My Salem Massachusetts 2 Day Trip Itinerary

So in the last week of June my partner and I will be going on a 10 day vacation and one of our stops is going to be 2 days in Salem. So I thought it would be fun if today I kind of post our itinerary and then the Wednesday after our trip I make a big post about what exactly we did, what we thought of each thing and then some pictures!

Also key to note that any prices I provide are in USD.

Day 1:

So day one will be spent absorbing all the knowledge I can get.

  • First stop will be the Salem witch museum.
    • For your knowledge the pricing is $13 for an adult, $11.50 for seniors, and $10 for kids 6-14. Presumably kids 5 and under are free.
  • Salem witch trials memorial is the second stop
    • I read online that one should do the museum first (as we plan to) to have more context. As long as you aren’t doing a tour this is free to my knowledge.
  • Charter st cemetery is third on the list
    • This cemetery is right beside the Salem witch trials memorial so it is a good spot to head to right after there
    • I would assume it is free as long as it isn’t a guided tour
  • The Howard st cemetery
    • This is said to be the cemetery that Giles Corey was pressed to death
    • And as the rest of the places of rest should be free

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Day 2:

Most of this day will be just appreciating the city for what it is a city. We’ll go and check out local stores and just see other none witchy sites. However if the day end up drawing out a bit I have a couple places we could go to check out.

  • The Witch House
  • Witch History Museum
    • I found the price at one point but can’t seem to find it again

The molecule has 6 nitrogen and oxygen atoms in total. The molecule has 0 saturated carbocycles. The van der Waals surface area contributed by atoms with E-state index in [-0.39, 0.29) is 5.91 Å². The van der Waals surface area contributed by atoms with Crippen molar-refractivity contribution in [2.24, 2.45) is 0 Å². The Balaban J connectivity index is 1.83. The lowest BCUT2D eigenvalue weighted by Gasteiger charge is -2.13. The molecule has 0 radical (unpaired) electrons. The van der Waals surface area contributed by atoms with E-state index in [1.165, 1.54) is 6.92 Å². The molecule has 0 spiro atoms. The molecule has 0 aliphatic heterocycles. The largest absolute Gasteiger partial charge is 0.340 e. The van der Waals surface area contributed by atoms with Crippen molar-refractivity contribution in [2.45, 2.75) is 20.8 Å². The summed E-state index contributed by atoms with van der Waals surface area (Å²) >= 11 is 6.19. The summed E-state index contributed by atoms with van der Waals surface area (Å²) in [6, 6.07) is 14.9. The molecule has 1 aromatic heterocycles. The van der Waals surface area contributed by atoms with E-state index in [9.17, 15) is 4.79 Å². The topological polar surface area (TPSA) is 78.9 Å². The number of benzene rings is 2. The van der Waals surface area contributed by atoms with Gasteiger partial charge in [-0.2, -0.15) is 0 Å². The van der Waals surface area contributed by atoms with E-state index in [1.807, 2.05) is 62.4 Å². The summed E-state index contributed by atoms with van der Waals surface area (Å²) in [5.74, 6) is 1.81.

• I read that this museum focuses more on witchcraft rather than the trials.

One thing that we will be doing later on in the evening is going on a walking tour. The tour we are going to go on is by hocus pocus tours. I’ll leave a link here if you want to know more about it. However if you just want to know the price it is Adults: $17, Seniors (65 & up): $15, Military Service Members: $15, Students: $15, Children (Ages 5-12): $10. Prices change a bit in October.

So that is all for today’s post. Make sure you stay tuned so you can hear about how the trip went and what I think of the various locations. Have you been to Salem? Let me know if you think there’s place I should visit that I haven’t mentioned, along with any other thoughts or questions you may have. Make sure you follow me here and on twitter so you get notifications when I post and when I upload videos to youtube. Until next time, Blessed Be!

 

 

Wheel of the Year: Yule

Hi everyone! Today we are going to talk about Yule since it is coming on Friday! So Yule is on the winter solstice which is December 21st. Some people celebrate it over a few days (Dec.21-Dec.23). It is the most North point on the wheel of the year. It is the darkest day of the year and represents the brightening of the days to come. Today we are celebrating the goddess giving birth to the sun god again.

On this day there are lots of ways to celebrate. A lot of these celebrations are very similar to those of Christmas. If you want to know why I suggest you check out my blog post about the history of yule. So some things you can do is burn the yule log to increase the light of the season; put up mistletoe; have holly and evergreen decorations to symbolize the promise of the return of life and springtime; and put up a yule tree with silver and white decorations to represent the goddess and god, or red and gold to symbolize the sun god specifically. You can also do gift giving and other traditional holiday fun.